Although the majority of great apes were found outside of protected areas, they were still in large forested landscapes close to or bordering existing national parks and reserves and away from centers of human activity. This suggests that protecting large and intact forested areas, with protected areas at their core, is critical to conserving gorillas and chimpanzees in this region.
The data analysis also revealed a 2.7 percent annual decline in gorilla numbers, a finding that supports the continued status of the species as “Critically Endangered” on the IUCN Red List of Threatened Species. Chimpanzees are listed as “Endangered.”
The combined field time spent by researchers collecting data for the study totaled approximately 61,000 days (or 167 person-years) of time. Researchers walked more than 8,700 kilometers (5,400 miles)—a distance longer than the north-south axis of the African continent, or from New York to London—while collecting data on great ape nests that was used to generate population estimates and trends.
Said co-author Dave Morgan of the Lincoln Park Zoo and Goualougo Triangle Ape Project: “The boots on the ground research teams and partnerships are crucial to the success of these programs and the conservation of gorillas and chimpanzees. These long-term studies enable us to make informed recommendations regarding protected lands and management to help great apes.”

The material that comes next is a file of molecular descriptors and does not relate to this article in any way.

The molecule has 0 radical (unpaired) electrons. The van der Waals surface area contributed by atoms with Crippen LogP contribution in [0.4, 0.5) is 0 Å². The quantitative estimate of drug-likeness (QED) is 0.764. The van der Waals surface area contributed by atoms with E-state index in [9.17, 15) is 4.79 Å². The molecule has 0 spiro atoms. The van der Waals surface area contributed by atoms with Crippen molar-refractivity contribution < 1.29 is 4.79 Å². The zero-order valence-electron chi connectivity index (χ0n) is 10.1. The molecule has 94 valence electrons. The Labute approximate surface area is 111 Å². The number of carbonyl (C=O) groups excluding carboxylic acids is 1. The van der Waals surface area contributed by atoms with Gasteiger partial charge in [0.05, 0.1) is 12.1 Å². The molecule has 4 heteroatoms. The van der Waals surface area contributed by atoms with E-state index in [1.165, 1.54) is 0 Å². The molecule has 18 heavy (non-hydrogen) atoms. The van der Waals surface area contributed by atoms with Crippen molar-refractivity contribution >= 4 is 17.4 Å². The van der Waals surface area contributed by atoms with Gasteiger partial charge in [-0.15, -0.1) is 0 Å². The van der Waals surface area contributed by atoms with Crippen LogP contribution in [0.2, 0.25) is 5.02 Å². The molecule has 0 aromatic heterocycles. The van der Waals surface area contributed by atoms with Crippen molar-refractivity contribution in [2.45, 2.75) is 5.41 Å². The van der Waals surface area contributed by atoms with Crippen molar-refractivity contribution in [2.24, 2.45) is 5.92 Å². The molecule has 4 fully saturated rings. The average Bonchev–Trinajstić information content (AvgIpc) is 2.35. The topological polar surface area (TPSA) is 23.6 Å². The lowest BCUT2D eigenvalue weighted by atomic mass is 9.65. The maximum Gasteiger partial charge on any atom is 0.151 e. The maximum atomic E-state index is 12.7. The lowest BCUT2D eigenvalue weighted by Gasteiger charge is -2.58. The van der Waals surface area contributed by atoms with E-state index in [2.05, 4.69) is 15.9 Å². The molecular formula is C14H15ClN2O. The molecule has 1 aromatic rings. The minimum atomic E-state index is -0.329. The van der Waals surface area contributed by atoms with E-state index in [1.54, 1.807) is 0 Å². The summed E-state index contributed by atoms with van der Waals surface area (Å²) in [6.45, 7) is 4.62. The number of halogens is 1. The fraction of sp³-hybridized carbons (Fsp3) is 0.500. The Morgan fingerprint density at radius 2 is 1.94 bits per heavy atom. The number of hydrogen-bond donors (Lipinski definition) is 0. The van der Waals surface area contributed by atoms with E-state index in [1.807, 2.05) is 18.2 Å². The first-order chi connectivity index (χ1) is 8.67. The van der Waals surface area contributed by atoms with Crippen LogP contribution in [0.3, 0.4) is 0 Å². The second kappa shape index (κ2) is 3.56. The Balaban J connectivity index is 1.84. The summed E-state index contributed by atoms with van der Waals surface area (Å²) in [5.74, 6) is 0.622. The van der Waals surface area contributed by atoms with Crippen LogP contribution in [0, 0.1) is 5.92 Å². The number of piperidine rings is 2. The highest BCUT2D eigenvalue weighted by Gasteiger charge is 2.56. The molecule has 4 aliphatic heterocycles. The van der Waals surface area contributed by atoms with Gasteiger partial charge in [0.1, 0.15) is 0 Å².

The main factors responsible for the decline of gorillas and chimpanzees are illegal hunting, habitat degradation, and disease. At the same time, it was clear that where wildlife guards were present, above all in protected areas with intact forests, both gorillas and chimpanzees can thrive.
David Greer of WWF said: “All great apes, whether in Africa or Asia, are threatened by poaching, especially for the bushmeat trade. Our study found that apes could live in safety, and thus in higher numbers, at guarded sites than if there was no protection.”
Said Fiona Maisels of WCS: “Our study underscores the huge importance of intact forests to gorillas and chimpanzees, and of preventing illegal felling of good quality forests.”
Other conservation recommendations made by the authors include land-use planning at national scales to keep ecologically-harmful activities, such as agriculture and new road construction, away from intact forests and the protected areas that serve as important gorilla and chimpanzee refuges.
Another priority is the implementation of careful logging practices in existing logging concessions that follow Forest Stewardship Council (FSC) Standards for reducing impacts on wildlife and habitats. These standards require that access to forests is controlled, old logging roads are effectively decommissioned and effective patrol systems are put in place to prevent illegal hunting. Ensuring strong implementation is critical.
An additional threat to great apes – as well as human health – is the Ebola virus disease. Continued research into developing a vaccine and the means to deliver it are priorities, as are educational efforts on how to avoid spreading the disease and transmission between humans and great apes.